Mental Notes with Hilary Valdez: Coping with depression

Mental Notes with Hilary Valdez: Coping with depression

by Hilary Valdez
Stripes Okinawa

Are we frustrated with the COVID-19 consequences? The restrictions of movement, isolation, and separation from our family and friends can be very frustrating. Add the trauma of losing a loved one, a job or facing financial hardship— they all lead to stress, anxiety, sadness, loneliness or depression. These are common feelings and reactions to traumatic challenges. A new normal is occurring and it’s not a warm, fuzzy feeling.

With a death, painful grief feelings come in waves, intermixed with positive memories of the deceased. The grieving process is natural and unique to each individual and shares some of the same features of depression. During traumatic events, people experience sadness and feel emotionally depleted. Though many describe sadness as depression, being sad is not the same as having depression.

Both grief and depression involve intense sadness and withdrawal from usual activities. There are different types of depression including Seasonal Affective Disorder (SAD) and dysthymia. SAD is a type of depression that comes and goes with the seasons, typically starting in the late fall and early winter and disappearing in the spring and summer.

According to psychiatrist Robert Spitzer, dysthymia is a Persistent Depressive Disorder (PDD), a disturbance in the person's mood, which can last for two years. A person with this form of depression may have episodes of major depression along with periods of less severe symptoms. A mood disorder is the main underlying feature with the same repeated thinking and physical problems as depression, but with longer-lasting symptoms. Depressive episodes include recurring mood swings between highs and lows.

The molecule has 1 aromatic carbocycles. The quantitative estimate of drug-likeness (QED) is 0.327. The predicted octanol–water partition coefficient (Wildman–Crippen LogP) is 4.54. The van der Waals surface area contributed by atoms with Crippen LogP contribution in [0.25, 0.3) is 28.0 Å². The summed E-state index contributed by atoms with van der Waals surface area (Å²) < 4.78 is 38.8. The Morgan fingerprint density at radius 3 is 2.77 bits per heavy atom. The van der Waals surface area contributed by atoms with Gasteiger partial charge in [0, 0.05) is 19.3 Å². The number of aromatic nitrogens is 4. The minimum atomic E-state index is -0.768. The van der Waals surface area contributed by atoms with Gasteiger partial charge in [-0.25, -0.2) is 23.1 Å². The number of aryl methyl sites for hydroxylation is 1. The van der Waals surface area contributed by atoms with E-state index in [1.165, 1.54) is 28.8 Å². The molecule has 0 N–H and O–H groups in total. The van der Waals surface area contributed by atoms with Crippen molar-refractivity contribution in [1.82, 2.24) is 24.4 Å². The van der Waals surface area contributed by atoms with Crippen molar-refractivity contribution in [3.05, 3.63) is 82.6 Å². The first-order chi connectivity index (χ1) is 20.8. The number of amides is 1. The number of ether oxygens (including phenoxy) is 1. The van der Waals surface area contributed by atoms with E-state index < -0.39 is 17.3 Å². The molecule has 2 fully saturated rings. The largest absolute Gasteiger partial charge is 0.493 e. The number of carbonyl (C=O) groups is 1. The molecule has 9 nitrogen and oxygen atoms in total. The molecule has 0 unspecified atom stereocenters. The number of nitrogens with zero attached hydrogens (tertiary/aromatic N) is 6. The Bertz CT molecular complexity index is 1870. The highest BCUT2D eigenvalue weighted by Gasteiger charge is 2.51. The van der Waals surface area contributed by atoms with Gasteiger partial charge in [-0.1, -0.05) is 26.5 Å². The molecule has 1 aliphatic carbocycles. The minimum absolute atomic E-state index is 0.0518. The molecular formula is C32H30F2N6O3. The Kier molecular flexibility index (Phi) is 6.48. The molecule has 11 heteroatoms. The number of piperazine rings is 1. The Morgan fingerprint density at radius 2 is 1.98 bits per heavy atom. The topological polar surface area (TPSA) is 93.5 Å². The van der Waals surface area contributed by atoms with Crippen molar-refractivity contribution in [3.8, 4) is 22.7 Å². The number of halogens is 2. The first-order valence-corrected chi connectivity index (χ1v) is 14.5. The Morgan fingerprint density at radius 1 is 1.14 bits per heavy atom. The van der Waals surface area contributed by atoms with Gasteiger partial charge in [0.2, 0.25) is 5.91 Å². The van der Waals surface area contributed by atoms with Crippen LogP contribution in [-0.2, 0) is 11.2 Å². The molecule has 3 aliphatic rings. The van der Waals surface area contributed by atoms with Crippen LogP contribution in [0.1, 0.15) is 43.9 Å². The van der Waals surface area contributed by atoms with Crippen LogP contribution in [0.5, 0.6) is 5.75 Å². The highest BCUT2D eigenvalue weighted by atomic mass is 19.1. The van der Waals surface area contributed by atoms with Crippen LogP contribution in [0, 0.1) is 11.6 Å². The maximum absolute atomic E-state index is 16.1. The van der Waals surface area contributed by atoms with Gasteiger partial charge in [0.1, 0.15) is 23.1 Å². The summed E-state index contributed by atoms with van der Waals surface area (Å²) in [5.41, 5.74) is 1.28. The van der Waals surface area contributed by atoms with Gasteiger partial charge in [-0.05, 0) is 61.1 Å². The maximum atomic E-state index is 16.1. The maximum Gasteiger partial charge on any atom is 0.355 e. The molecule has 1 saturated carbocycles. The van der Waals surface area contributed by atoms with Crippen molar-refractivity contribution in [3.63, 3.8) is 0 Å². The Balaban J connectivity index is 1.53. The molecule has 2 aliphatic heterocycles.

Life ambushes us when we least expect it. The challenge is, how do we endure these swings? How do we turn the corner on our “moodiness” or depressed feelings? FYI: You’re allowed to feel lousy but put a time limit on it. Don’t walk around with the grumpies. That’s like carrying around a 50-pound psychological weight all day. Loosen up, clear your mind and unclench your fist.

While there is no single known cause for depression, this likely results from a combination of genetic, biologic, environmental, and psychological factors. Depression has a multitude of symptoms which include sadness, anxiousness, guilt, decreased energy, fatigue, loss of interest, and more. Breathe deep and remember that you are not alone in these feelings if you’re having them. According to the World Health Organization, depression is the leading cause of disability worldwide with more than 300 million people of all ages suffering from it.

Accomplish one step today to help yourself into a more positive frame of mind. Don’t say negative things. Don’t judge yourself, your situation, or others. Find positive meaning in small things. Rejoice in the small things, e.g., your breakfast. The enjoyment of eating a slice of pizza. This will help manifest positivity in the larger aspects and challenges in your life. Seek out the help from your local mental health professionals. Talk to a friend. Contact Military OneSource’s Military Crisis Line at 800-273-8255, then press 1, or access online chat by texting 838255.


Hilary Valdez is a retiree living in Japan. He is an experienced Mental Health professional and Resiliency Trainer. Valdez is a former Marine and has worked with the military most of his career and most recently worked at Camp Zama as a Master Resiliency Trainer. Valdez now has a private practice and publishes books on social and psychological issues. His books are available on Amazon and for Kindle. Learn more about Valdez and contact him at or at

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